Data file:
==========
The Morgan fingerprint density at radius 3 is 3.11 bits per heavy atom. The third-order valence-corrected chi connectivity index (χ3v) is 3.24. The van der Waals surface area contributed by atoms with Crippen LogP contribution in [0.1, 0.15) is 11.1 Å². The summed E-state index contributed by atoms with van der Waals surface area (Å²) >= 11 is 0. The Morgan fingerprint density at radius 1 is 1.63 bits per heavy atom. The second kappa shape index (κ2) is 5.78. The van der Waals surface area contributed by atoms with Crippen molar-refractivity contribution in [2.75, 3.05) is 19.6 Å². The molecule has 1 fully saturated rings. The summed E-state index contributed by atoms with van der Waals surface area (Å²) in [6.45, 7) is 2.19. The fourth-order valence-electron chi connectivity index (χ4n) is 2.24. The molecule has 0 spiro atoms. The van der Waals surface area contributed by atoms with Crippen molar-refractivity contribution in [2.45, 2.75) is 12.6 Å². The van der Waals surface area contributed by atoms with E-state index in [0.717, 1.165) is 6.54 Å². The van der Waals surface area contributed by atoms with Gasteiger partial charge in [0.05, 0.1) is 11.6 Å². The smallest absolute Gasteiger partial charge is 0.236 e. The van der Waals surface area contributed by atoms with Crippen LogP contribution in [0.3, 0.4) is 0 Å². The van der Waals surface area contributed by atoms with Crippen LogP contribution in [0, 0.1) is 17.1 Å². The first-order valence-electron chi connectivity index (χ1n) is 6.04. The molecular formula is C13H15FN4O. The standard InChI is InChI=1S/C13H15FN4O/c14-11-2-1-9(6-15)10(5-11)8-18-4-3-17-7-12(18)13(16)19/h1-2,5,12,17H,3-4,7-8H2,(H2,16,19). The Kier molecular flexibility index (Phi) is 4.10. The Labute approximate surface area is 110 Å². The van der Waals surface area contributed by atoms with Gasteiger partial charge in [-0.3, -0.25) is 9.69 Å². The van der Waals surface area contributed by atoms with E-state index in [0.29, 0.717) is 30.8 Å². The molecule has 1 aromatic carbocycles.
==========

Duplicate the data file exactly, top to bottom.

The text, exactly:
The Morgan fingerprint density at radius 3 is 3.11 bits per heavy atom. The third-order valence-corrected chi connectivity index (χ3v) is 3.24. The van der Waals surface area contributed by atoms with Crippen LogP contribution in [0.1, 0.15) is 11.1 Å². The summed E-state index contributed by atoms with van der Waals surface area (Å²) >= 11 is 0. The Morgan fingerprint density at radius 1 is 1.63 bits per heavy atom. The second kappa shape index (κ2) is 5.78. The van der Waals surface area contributed by atoms with Crippen molar-refractivity contribution in [2.75, 3.05) is 19.6 Å². The molecule has 1 fully saturated rings. The summed E-state index contributed by atoms with van der Waals surface area (Å²) in [6.45, 7) is 2.19. The fourth-order valence-electron chi connectivity index (χ4n) is 2.24. The molecule has 0 spiro atoms. The van der Waals surface area contributed by atoms with Crippen molar-refractivity contribution in [2.45, 2.75) is 12.6 Å². The van der Waals surface area contributed by atoms with E-state index in [0.717, 1.165) is 6.54 Å². The van der Waals surface area contributed by atoms with Gasteiger partial charge in [0.05, 0.1) is 11.6 Å². The smallest absolute Gasteiger partial charge is 0.236 e. The van der Waals surface area contributed by atoms with Crippen LogP contribution in [0.3, 0.4) is 0 Å². The van der Waals surface area contributed by atoms with Crippen LogP contribution in [0, 0.1) is 17.1 Å². The first-order valence-electron chi connectivity index (χ1n) is 6.04. The molecular formula is C13H15FN4O. The standard InChI is InChI=1S/C13H15FN4O/c14-11-2-1-9(6-15)10(5-11)8-18-4-3-17-7-12(18)13(16)19/h1-2,5,12,17H,3-4,7-8H2,(H2,16,19). The Kier molecular flexibility index (Phi) is 4.10. The Labute approximate surface area is 110 Å². The van der Waals surface area contributed by atoms with Gasteiger partial charge in [-0.3, -0.25) is 9.69 Å². The van der Waals surface area contributed by atoms with E-state index in [0.29, 0.717) is 30.8 Å². The molecule has 1 aromatic carbocycles.